While the fiscal cliff does not directly affect Social Security disability insurance (SSDI) benefit payment, as they have their own funding source, the program is facing its own financial problems, the most pressing of which is the exhaustion of the trust fund.
A longer term issue could be cuts to the program if Congress avoids the “fiscal cliff” and embarks on the process of a budget reconciliation that will take months to complete and may restructure benefit and entitlement programs, like SSDI, as they attempt to cut $300 billion from health spending.
The 2011 Trustees Report projects that the Disability Insurance Trust Fund will be exhausted by 2018 and possibly earlier, due to a large COLA in 2011. The trust fund provided part of the benefits paid by the program, but this is not the same as being completely out of funds.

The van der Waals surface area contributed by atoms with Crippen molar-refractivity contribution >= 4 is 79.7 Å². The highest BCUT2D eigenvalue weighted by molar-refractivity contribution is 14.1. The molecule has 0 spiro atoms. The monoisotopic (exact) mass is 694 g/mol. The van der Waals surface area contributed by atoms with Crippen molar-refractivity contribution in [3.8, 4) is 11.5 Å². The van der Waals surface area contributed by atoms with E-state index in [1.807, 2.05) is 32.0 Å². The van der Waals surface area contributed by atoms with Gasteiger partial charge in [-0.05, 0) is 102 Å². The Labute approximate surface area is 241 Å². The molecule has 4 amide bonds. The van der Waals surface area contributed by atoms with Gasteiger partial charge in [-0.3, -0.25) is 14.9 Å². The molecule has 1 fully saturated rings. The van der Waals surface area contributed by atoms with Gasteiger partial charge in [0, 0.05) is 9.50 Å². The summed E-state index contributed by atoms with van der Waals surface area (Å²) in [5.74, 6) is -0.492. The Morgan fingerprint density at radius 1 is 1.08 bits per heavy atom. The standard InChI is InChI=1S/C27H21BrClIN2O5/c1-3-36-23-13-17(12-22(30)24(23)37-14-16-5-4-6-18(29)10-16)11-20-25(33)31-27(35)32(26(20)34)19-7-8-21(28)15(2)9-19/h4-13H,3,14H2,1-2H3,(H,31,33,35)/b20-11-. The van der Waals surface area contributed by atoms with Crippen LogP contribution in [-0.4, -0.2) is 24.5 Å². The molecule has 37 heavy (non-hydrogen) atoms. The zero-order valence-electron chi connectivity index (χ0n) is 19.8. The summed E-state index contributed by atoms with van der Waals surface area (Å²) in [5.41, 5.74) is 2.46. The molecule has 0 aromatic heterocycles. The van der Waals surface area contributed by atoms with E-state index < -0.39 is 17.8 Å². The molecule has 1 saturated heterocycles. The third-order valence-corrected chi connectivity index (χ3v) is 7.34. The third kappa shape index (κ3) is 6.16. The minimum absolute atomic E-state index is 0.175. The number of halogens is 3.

The majority of the benefits are paid out of revenue derived from taxes, and that will provide the program with the ability to pay 86 percent of scheduled benefits.
These numbers are based on the current situation, but Congress could amend the revenue scheme. Steve Goss states, “Sustainable solvency can be restored for the Disability Insurance program with a 16-percent reduction in benefits, a 20-percent increase in revenue, or some combination of these changes.”
Source: House Committee on Ways and Means, Subcommittee on Social Security, “Securing the Future of the Social Security Disability Insurance Program,” Testimony by Steve Goss, Chief Actuary, Social Security Administration, December 2, 2012